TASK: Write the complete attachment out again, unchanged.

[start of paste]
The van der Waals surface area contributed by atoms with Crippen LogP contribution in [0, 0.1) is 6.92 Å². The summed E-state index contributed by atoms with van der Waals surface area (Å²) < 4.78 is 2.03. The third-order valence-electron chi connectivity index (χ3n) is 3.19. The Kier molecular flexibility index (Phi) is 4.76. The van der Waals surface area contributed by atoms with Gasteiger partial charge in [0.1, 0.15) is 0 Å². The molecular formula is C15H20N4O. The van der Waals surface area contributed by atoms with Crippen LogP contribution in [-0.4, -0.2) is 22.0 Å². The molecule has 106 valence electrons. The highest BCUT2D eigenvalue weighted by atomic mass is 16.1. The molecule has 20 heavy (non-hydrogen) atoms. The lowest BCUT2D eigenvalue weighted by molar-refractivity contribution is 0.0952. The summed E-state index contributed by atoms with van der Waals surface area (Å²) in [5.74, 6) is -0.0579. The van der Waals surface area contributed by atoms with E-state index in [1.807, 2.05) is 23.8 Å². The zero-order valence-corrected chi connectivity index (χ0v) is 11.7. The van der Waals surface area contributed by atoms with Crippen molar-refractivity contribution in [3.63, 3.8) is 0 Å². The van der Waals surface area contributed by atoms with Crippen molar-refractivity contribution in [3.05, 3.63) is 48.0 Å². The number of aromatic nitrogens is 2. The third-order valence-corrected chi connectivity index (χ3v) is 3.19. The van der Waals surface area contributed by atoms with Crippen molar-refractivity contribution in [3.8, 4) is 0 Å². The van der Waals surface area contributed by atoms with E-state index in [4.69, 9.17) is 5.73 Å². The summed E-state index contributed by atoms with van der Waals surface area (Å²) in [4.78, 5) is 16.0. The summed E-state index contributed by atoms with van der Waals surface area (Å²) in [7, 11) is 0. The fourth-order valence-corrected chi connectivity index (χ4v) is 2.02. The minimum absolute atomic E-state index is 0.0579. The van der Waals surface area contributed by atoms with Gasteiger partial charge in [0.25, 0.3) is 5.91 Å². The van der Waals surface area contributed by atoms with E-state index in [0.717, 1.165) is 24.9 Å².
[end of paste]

The van der Waals surface area contributed by atoms with Crippen LogP contribution in [0, 0.1) is 6.92 Å². The summed E-state index contributed by atoms with van der Waals surface area (Å²) < 4.78 is 2.03. The third-order valence-electron chi connectivity index (χ3n) is 3.19. The Kier molecular flexibility index (Phi) is 4.76. The van der Waals surface area contributed by atoms with Gasteiger partial charge in [0.1, 0.15) is 0 Å². The molecular formula is C15H20N4O. The van der Waals surface area contributed by atoms with Crippen LogP contribution in [-0.4, -0.2) is 22.0 Å². The molecule has 106 valence electrons. The highest BCUT2D eigenvalue weighted by atomic mass is 16.1. The molecule has 20 heavy (non-hydrogen) atoms. The lowest BCUT2D eigenvalue weighted by molar-refractivity contribution is 0.0952. The summed E-state index contributed by atoms with van der Waals surface area (Å²) in [5.74, 6) is -0.0579. The van der Waals surface area contributed by atoms with E-state index in [1.807, 2.05) is 23.8 Å². The zero-order valence-corrected chi connectivity index (χ0v) is 11.7. The van der Waals surface area contributed by atoms with Crippen molar-refractivity contribution in [3.63, 3.8) is 0 Å². The van der Waals surface area contributed by atoms with Crippen molar-refractivity contribution in [3.05, 3.63) is 48.0 Å². The number of aromatic nitrogens is 2. The third-order valence-corrected chi connectivity index (χ3v) is 3.19. The van der Waals surface area contributed by atoms with Crippen molar-refractivity contribution in [3.8, 4) is 0 Å². The van der Waals surface area contributed by atoms with E-state index in [4.69, 9.17) is 5.73 Å². The summed E-state index contributed by atoms with van der Waals surface area (Å²) in [4.78, 5) is 16.0. The summed E-state index contributed by atoms with van der Waals surface area (Å²) in [7, 11) is 0. The fourth-order valence-corrected chi connectivity index (χ4v) is 2.02. The minimum absolute atomic E-state index is 0.0579. The van der Waals surface area contributed by atoms with Gasteiger partial charge in [0.25, 0.3) is 5.91 Å². The van der Waals surface area contributed by atoms with E-state index in [0.717, 1.165) is 24.9 Å².